The Sea Launch Odyssey launch platform. Credit: Sea Launch

UPDATED at 1:50 p.m. EDT

PONTE VEDRA, Florida — Commercial launch provider Sea Launch on Aug. 22 said it has begun a broad cost-cutting initiative to carry it through a gap in launches that the company hopes will end sometime in 2015 or 2016.

Nyon, Switzerland-based Sea Launch said it will cut staff at its headquarters and at the Long Beach, California, seaport operational facility where the Sea Launch command ship and the launch platform are based.

Sea Launch’s Russian-Ukrainian Zenit-3SL rocket specializes in launching heavy commercial telecommunications satellites from a converted oil platform that travels to a point on the equator in the Pacific Ocean for each launch.

Sea Launch has suffered from the fact that, operating in international waters, it is not viewed as a Russian government service and thus does not have access to Russian government launches. It relies wholly on the global commercial market for heavy telecommunications satellites and has been on the sidelines in the past year as the market has shifted, at least temporarily, to smaller satellites.

International Launch Services of Reston, Virginia, which operates Russia’s Proton rocket, has recently cut its own staff, part in response to the same shift in the market. But unlike the Zenit-3SL, Russia’s Proton rocket launches many Russian government missions.

In addition to the staff cuts, Sea Launch is exploring how to reduce the operating costs associated with the Sea Launch Commander control ship and the Odyssey launch platform.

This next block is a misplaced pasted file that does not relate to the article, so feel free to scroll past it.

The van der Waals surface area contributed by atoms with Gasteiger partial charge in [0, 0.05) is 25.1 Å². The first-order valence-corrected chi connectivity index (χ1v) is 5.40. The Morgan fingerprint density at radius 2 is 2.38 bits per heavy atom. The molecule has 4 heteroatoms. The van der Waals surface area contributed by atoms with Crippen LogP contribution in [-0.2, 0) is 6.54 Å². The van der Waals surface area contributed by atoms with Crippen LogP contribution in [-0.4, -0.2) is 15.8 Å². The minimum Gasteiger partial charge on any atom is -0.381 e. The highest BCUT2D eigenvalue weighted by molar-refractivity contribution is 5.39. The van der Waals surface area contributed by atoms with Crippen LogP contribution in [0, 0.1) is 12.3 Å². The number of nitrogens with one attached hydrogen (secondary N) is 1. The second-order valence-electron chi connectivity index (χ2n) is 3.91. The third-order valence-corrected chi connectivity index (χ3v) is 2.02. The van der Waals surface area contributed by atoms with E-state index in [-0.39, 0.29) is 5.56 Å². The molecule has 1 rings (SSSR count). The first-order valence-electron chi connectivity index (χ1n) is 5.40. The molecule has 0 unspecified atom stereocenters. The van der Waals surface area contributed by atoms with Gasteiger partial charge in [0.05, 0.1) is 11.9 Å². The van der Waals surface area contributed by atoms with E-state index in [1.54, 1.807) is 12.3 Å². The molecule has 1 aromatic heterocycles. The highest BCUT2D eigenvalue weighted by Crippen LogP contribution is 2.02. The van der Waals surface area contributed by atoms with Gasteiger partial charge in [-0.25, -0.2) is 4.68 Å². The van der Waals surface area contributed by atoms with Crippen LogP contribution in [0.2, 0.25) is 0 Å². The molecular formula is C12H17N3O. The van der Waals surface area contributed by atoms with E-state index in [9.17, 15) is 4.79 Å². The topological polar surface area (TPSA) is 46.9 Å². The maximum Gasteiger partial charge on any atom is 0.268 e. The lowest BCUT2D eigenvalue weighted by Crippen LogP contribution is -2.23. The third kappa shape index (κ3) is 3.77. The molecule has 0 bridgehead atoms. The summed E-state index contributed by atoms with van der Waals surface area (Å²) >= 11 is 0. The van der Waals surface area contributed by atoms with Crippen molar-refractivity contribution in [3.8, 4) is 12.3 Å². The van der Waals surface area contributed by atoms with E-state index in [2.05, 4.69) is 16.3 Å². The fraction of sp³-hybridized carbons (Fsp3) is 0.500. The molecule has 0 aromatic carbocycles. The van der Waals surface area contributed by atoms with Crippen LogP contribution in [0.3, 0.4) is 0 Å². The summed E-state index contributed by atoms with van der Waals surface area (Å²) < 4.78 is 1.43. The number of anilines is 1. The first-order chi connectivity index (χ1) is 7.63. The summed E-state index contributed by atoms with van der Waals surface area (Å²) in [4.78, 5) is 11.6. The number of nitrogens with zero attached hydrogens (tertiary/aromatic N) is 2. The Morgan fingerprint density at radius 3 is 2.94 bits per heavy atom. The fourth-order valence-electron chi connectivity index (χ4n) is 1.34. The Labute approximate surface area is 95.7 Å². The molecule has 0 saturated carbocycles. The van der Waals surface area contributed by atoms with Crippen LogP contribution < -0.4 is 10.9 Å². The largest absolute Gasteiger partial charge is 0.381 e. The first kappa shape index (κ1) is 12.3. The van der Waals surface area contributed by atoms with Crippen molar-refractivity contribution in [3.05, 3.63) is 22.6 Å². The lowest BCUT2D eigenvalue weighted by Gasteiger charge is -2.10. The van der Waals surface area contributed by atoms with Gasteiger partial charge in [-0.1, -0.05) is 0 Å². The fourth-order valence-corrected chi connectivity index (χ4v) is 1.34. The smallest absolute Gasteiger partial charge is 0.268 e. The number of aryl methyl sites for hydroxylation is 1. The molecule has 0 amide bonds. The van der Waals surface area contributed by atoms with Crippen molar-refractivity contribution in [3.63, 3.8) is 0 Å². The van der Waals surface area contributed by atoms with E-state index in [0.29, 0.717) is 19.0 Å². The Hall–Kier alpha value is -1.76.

Both will be taken out of service to cut costs. The company said it has done this previously and that it poses no special problem when launch activity returns.

“Sea Launch will be using this time to improve certain operational efficiencies, upgrade its launch and support systems including evaluating shore-based power for the vessels while in port and finalize internal trade studies relative to available vehicle configuration changes,” Sea Launch said in a statement.

Sea Launch Chief Executive Serguei Gugkaev said the company would “pursue all prudent business solutions to realize significant cost savings in labor, maintenance and fuel while maintaining the capability to call-up the vessels as needed. Sea Launch continues to aggressively market all available launch opportunities beginning in mid-2015 and will maintain a short launch call-up readiness state. … Sea Launch will retain key personnel across all corporate and technical functions, allowing the company to ramp-up to meet its next/future launch commitments.”

In response to SpaceNews inquiries, Sea Launch said the staff reductions would be 25-30 percent of the total workforce at Sea Launch in Switzerland and at prime contractor Energia Logistics in California.

The company said that maintaining the two vessels in operational mode at their home port means running their diesel engines. A switch to shore power alternatives, now being evaluated, would permit a reduction in fuel costs while the vessels are at port.

Sea Launch said it is “studying fairing modifications, including a wider diameter and/or an elongated four-meter [diameter fairing], and available performance modifications to lift capability to 6,700 kilograms.”

Sea Launch is scheduled to make its next launch, of the Angosat-1 and Energia-100 satellites, in 2016, the company said.

Peter B. de Selding was the Paris bureau chief for SpaceNews.